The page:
Child Relocation in Oradell
Relocation Out of the State of New Jersey (Interstate Relocation)
Following a divorce, if a non-custodial parent wishes to move out of New Jersey without a child, there are no laws to prevent him or her from doing so. If a custodial parent wishes to move out of New Jersey with a child, however, he or she must have the other parent’s consent or a court order granting permission to move.
In the absence of consent, relocation cases are guided by Bisbing v. Bisbing, 230 N.J. 309 (2017). Under Bisbing, a parent seeking to relocate from New Jersey must establish that the proposed relocation is in the child’s best interest. The Bisbing Court held that “best interests” can be established by weighing the factors set forth in N.J.S.A. 9:2-4, as well as other relevant considerations. Pursuant to N.J.S.A. 9:2-4(c), a court should consider the following factors:
- the parents' ability to agree, communicate and cooperate in matters relating to the child
- the parents' willingness to accept custody and any history of unwillingness to allow parenting time not based on substantiated abuse
- the interaction and relationship of the child with its parents and siblings
- the history of domestic violence, if any
- the safety of the child and the safety of either parent from physical abuse by the other parent
- the preference of the child when of sufficient age and capacity to reason so as to form an intelligent decision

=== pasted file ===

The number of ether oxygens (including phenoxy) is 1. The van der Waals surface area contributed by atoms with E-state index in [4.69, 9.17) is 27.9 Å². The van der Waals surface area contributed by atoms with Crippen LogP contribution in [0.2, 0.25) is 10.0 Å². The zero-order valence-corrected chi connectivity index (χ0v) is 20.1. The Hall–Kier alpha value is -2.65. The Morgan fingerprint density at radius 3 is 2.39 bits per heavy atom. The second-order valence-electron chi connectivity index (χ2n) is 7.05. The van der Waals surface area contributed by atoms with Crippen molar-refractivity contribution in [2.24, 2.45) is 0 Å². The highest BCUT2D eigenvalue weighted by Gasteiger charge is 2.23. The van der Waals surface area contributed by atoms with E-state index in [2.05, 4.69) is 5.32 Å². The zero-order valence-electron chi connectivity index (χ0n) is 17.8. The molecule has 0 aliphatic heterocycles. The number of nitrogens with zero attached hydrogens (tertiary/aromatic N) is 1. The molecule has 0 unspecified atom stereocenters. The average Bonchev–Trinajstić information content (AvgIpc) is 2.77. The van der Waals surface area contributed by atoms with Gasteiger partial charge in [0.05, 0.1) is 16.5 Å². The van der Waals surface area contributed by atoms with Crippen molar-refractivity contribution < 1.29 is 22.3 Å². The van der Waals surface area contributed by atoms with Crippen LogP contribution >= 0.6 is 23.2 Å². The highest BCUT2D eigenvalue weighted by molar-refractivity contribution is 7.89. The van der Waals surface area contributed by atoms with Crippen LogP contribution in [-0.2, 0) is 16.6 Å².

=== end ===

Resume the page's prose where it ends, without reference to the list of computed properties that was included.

- the needs of the child
- the stability of the home environment offered
- the quality and continuity of the child's education the fitness of the parents
- the geographical proximity of the parents' homes
- the extent and quality of the time spent with the child prior to or subsequent to the separation
- the parents' employment responsibilities and
- the age and number of the children.
The Bisbing decision represented a departure from the previous approach to relocation cases under Baures v. Lewis, 167 N.J. 91 (2001). Pursuant to Baures, the custodial parent only had to show that there was a good faith reason for asking to move out of state and that the move would not be inimical to the children’s interests. If the custodial parent met that burden, then the court would grant the request to relocate unless the noncustodial parent could show that the request to move was not made in good faith or that it was not in the children’s interests.
Relocation Within the State of New Jersey (Intrastate Relocation)
Generally, a parent with primary physical custody of the child can decide to relocate within New Jersey without the noncustodial parent's authorization. In Schulze v. Morris, 361 N.J. Super. 419, 426 (App. Div. 2003), the New Jersey Appellate Division concluded that while relocation within the State of New Jersey by a joint residential custodial parent does not constitute a removal action, it may constitute a substantial change in circumstances warranting modification of the custodial and parenting-time arrangement. Thus, in order to obtain a plenary hearing, a parent opposing intrastate relocation must demonstrate that "a genuine issue of fact exists bearing upon a critical question such as the best interests of the children, interference with parental rights, or the existence of a good faith reason to move." Pfeiffer v. Ilson, 318 N.J. Super. 13, 14 (App. Div. 1999).
If you or your co-parent is looking to move out of New Jersey or within the State of New Jersey, it is important to speak with an attorney to discuss your case. Call the Law Office of Joseph A. DiPiazza, LLC at (201) 597-0065 to schedule a legal consultation.
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